Build a Hydroponic Culture System
Horticulture and the
What is hydroponics?
Hydroponics means "water culture". Hydroponics is growing plants with their roots submerged in aerated water, periodically flooded with water, or sprayed with water. Plant roots need both air and water to survive. The roots are growing in water, so a lack of water is never a problem. However, supplying air to the roots takes special care.
How is air supplied to the roots?
There are several ways to achieve sufficient aeration: 1) submerge the roots in water and bubble air through the water with an air pump; 2) place the roots in a trough and run a very thin layer or film of water over the roots so they are barely submerged; 3) the plant roots grow in a solid substrate, such as sand, gravel, beads, hard clay balls, rock wool, peat, and the nutrient solution is dripped through the substrate or the container is flooded with water then drained, or 4) roots can even be suspend in air and sprayed or misted them with a nutrient solution.
Types of Hydroponic Systems
There are many kinds of hydroponic systems. Some are pictured below.
Aerated Hydroponic System
The plants are suspended from a floating platform, and the roots hang down into an aerated nutrient solution. The class will build a system similar to this.
Hydroponic Trough System (often called Nutrient Film Technique)
The plants are placed in a trough, and a thin film of water flows over the roots and back into some type of reservoir. The system pictured below is a combination of an aquaculture fish tank and a hydroponic trough growing system. The bioreactor removes toxic levels of ammonia. Instead of pumping water directly out of the fish tank into the bioreactor, the water in collected in sump tank (a holding tank with a water pump), then pumped into the bioreactor; this facilitates settling and removal of solid fish waste. The water from the bioreactor can be diverted to drain back into the fish tank or to the hydroponic troughs. In 2004, the class used this system.
Solid Substrate Hydroponic System
In this system the plant roots are growing in a solid substrate, such as sand, gravel, glass beads, rockwool, or even peat moss. The substrate does not hold nutrients very well, so every time the substrate gets dry a nutrient solution is dripped through the substrate. This type system is very common in commercial production.
Plants absorb virtually all of the essential elements through their roots. Essential elements are also called nutrients or fertilizers. The nutrients or fertilizers are dissolved in the water to supply the plants with all the nutrients they need. Plants need 17 essential elements, which are:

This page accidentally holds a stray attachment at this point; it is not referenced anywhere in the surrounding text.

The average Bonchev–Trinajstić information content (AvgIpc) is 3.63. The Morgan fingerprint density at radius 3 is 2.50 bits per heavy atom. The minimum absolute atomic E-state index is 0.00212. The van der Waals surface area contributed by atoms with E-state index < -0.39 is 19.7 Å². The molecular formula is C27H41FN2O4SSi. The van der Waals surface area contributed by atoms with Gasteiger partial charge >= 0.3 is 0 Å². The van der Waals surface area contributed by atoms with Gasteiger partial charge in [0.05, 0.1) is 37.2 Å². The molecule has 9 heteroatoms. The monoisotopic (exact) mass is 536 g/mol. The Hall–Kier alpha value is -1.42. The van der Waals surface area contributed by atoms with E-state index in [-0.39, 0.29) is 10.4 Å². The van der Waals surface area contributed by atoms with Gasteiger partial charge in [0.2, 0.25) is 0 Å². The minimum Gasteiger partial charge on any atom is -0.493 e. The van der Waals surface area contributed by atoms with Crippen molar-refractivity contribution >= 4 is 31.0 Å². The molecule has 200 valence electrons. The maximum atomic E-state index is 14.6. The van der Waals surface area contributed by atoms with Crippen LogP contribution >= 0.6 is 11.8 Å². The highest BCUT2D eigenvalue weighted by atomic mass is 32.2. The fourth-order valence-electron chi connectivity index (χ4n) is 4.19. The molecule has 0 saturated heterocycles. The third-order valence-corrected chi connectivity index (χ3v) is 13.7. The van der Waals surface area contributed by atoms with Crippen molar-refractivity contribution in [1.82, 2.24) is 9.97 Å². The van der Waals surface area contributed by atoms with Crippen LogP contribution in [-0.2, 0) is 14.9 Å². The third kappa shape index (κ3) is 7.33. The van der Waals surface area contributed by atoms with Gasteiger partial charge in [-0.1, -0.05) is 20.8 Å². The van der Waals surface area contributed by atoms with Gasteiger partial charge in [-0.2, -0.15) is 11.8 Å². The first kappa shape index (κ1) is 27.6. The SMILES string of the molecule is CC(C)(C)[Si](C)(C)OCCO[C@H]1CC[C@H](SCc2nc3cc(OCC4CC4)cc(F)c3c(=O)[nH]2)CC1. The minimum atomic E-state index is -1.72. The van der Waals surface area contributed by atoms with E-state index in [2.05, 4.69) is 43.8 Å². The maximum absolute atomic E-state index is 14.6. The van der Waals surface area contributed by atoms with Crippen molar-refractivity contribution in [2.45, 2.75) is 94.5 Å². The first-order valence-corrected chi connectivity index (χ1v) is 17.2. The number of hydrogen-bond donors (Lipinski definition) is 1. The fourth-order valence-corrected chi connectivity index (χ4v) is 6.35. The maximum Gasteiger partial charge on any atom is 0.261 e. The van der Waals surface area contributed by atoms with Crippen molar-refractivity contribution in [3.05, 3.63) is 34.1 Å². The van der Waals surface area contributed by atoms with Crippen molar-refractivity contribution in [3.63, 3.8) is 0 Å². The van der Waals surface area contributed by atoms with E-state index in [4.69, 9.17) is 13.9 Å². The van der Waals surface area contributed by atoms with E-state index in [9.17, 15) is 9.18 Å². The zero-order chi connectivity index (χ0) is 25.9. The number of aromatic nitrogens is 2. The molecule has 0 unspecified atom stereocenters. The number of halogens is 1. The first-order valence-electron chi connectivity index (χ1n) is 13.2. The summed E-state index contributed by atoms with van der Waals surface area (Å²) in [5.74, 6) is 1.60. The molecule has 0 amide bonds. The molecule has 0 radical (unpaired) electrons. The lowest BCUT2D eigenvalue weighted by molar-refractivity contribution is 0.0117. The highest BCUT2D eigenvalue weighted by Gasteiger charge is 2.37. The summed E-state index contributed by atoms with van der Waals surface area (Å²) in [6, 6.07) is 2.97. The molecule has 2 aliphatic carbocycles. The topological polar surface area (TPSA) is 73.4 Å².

3 supplied naturally by air and water - comprise the bulk of the plant
C, H, 0
6 macronutrients - required at 0.1 to 6% of the dry weight of plants
N, P, K, S, Ca, Mg
8 micronutrients - required at 1 to 300 ppm of the dry weight of plants
Fe, Zn, Cu, Mo, B, Mn, Cl, Ni
Hydroponic Nutrient Solutions
The 14 macronutrients and micronutrients must be added to the hydroponic solution. There are very complex recipes for making the hydroponic nutrient solution. One of the most common and widely used recipes is Hoagland's Nutrient Solution. The following table gives all the chemicals needed to make Hoagland's nutrient solution. Pretty complicated, isn't it! If you do not want to make your own nutrient solution, you can Google "hydroponic supplies" and you will find many web sites where you can order hydroponic nutrients that you just dissolve in water. In class, we will actually conduct an experiment where we will test if one can simply use soluble fertilizers that you can purchase in any garden center.
TAKE HOME LESSONS
the Hydroponic Trays
Preparing the Nutrient Solutions
Inserting Plants into Hydroponic Trays
Daily Measurement of Water
We will write down the measurements on a Log of Water Quality data sheet and calculate the averages. We will compare the measurements over time to make sure the the nitrate, pH and EC salts do not change.
Daily Measurement of Plant Growth
We will write down the measurements on a
Log of Plant Growth data sheet
and calculate the averages.
After the last measurements are made, all the data will be averaged. The class will observe the plants on the final day, evaluate the data, and determine the best treatment(s).
At the end of the experiment, the class will write a summary of the results, and supply data for the following links: Final Data Plant Plant 1 and Final Data Plant 2, Final Data Water Quality, and Final Pictures.
|We will post final
pictures of the Hydroponic
Experiment - Testing Fertilizers
The pictures below are from a previous YAP program.